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Weather is a result of the interaction between heat from the sun & the Earth's atmosphere. The uneven heating of the atmosphere coupled with the atmosphere's drive to maintain equilibrium results in the movement of large air masses, leading to different types of weather.

The seasons are caused by the tilt of the Earth, and the way the tilt causes different parts of the Earth to receive more solar heating during parts of the year. However, the tropics--centered on the equator between 23.five degrees north and 23.Five degrees south--receive intense heat throughout the year. This heat results in convection--the rising of warmer air--which in turn produces an equatorial band of low pressure, clouds, and rain that encircle the globe.

The warm air rises until it encounters the tropopause, the boundary between the troposphere and the stratosphere that it cannot cross. It spreads out toward the poles, cools, and sinks back toward the ground, usually close to 30 degrees north and south latitudes. This sinking air causes high pressure, which usually means dry weather and sunny skies. Most of the Earth's deserts are located in these areas of high pressure.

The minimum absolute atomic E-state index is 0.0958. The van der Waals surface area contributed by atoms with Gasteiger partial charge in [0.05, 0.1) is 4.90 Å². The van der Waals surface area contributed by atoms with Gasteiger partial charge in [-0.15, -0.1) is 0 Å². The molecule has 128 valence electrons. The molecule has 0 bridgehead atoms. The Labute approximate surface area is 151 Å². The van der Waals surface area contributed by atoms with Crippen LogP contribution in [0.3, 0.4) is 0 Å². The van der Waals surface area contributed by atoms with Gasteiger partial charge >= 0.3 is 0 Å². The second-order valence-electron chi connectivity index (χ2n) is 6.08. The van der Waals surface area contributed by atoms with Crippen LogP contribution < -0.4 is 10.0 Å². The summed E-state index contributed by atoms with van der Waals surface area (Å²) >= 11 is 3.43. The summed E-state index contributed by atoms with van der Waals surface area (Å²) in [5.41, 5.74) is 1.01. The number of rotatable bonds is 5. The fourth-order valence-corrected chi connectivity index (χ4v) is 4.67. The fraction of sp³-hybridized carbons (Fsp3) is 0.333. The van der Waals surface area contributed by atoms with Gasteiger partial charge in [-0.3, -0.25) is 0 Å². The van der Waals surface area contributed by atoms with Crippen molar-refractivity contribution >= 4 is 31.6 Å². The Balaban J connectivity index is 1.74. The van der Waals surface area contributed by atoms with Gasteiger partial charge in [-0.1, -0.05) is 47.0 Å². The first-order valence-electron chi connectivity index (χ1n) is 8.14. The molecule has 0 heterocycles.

As air sinks into the regions at 30 degrees north and south latitudes, it displaces the air that is already there. Some of this air moves back toward the low pressure areas at the equator. This movement of air is known as the trade winds. When the air reaches the equator, the winds die out. Early sailors named these equatorial areas the doldrums.

So one major global air circulation is where air rises in the tropics, sinks back toward the Earth at 30 degrees north and south, and then flows back to the equator. These circulations were first described by English scientist George Hadley in 1753, and they bear his name today: Hadley cells.

Not all of the rising equatorial air sinks at 30 degrees. Some continues toward the poles until it encounters polar air at around 60 degrees north and south. These areas are known as polar fronts. The warmer air rises and most returns back toward the equator, sinking at about 30 degrees north and south. These circulations were first described by William Ferrel in 1856, and are known as Ferrel cells.

Some of the air that rises at 60 degrees continues to the poles where it cools, sinks, and moves back toward 60 degrees north and south. These weak circulations are known as polar Hadley cells.